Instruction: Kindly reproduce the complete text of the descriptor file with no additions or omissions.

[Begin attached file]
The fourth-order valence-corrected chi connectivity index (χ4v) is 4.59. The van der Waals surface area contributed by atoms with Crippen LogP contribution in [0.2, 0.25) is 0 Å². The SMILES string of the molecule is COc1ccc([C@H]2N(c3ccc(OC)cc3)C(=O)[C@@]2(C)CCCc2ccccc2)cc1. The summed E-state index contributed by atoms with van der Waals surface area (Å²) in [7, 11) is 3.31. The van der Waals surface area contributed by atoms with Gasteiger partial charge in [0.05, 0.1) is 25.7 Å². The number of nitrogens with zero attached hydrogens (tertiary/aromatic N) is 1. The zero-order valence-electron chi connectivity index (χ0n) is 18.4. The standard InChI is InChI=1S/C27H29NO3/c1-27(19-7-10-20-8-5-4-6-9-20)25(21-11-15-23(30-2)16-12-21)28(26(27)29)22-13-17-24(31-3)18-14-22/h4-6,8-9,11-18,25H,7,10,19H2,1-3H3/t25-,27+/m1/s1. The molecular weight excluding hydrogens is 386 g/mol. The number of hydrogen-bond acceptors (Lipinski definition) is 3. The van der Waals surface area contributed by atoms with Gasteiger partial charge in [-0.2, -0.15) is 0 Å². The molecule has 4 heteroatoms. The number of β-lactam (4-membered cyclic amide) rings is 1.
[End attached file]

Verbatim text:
The fourth-order valence-corrected chi connectivity index (χ4v) is 4.59. The van der Waals surface area contributed by atoms with Crippen LogP contribution in [0.2, 0.25) is 0 Å². The SMILES string of the molecule is COc1ccc([C@H]2N(c3ccc(OC)cc3)C(=O)[C@@]2(C)CCCc2ccccc2)cc1. The summed E-state index contributed by atoms with van der Waals surface area (Å²) in [7, 11) is 3.31. The van der Waals surface area contributed by atoms with Gasteiger partial charge in [0.05, 0.1) is 25.7 Å². The number of nitrogens with zero attached hydrogens (tertiary/aromatic N) is 1. The zero-order valence-electron chi connectivity index (χ0n) is 18.4. The standard InChI is InChI=1S/C27H29NO3/c1-27(19-7-10-20-8-5-4-6-9-20)25(21-11-15-23(30-2)16-12-21)28(26(27)29)22-13-17-24(31-3)18-14-22/h4-6,8-9,11-18,25H,7,10,19H2,1-3H3/t25-,27+/m1/s1. The molecular weight excluding hydrogens is 386 g/mol. The number of hydrogen-bond acceptors (Lipinski definition) is 3. The van der Waals surface area contributed by atoms with Gasteiger partial charge in [-0.2, -0.15) is 0 Å². The molecule has 4 heteroatoms. The number of β-lactam (4-membered cyclic amide) rings is 1.